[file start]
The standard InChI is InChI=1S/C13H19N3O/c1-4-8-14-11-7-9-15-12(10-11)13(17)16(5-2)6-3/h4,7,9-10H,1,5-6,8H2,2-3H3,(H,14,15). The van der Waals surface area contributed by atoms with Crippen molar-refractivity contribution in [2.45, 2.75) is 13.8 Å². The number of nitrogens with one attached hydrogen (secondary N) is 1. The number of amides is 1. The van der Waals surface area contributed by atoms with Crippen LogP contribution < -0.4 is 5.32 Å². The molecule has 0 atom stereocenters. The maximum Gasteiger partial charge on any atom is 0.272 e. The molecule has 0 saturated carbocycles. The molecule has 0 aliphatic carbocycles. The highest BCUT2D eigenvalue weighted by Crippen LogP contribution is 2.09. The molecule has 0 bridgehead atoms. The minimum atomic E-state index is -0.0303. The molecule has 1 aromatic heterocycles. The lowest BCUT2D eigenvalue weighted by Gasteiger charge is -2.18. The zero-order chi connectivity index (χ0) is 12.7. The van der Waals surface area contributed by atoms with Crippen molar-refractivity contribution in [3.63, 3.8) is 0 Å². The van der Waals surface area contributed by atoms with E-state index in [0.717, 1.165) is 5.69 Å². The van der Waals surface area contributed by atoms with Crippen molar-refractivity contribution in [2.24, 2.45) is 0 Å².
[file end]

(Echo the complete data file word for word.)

The standard InChI is InChI=1S/C13H19N3O/c1-4-8-14-11-7-9-15-12(10-11)13(17)16(5-2)6-3/h4,7,9-10H,1,5-6,8H2,2-3H3,(H,14,15). The van der Waals surface area contributed by atoms with Crippen molar-refractivity contribution in [2.45, 2.75) is 13.8 Å². The number of nitrogens with one attached hydrogen (secondary N) is 1. The number of amides is 1. The van der Waals surface area contributed by atoms with Crippen LogP contribution < -0.4 is 5.32 Å². The molecule has 0 atom stereocenters. The maximum Gasteiger partial charge on any atom is 0.272 e. The molecule has 0 saturated carbocycles. The molecule has 0 aliphatic carbocycles. The highest BCUT2D eigenvalue weighted by Crippen LogP contribution is 2.09. The molecule has 0 bridgehead atoms. The minimum atomic E-state index is -0.0303. The molecule has 1 aromatic heterocycles. The lowest BCUT2D eigenvalue weighted by Gasteiger charge is -2.18. The zero-order chi connectivity index (χ0) is 12.7. The van der Waals surface area contributed by atoms with Crippen molar-refractivity contribution in [3.63, 3.8) is 0 Å². The van der Waals surface area contributed by atoms with E-state index in [0.717, 1.165) is 5.69 Å². The van der Waals surface area contributed by atoms with Crippen molar-refractivity contribution in [2.24, 2.45) is 0 Å².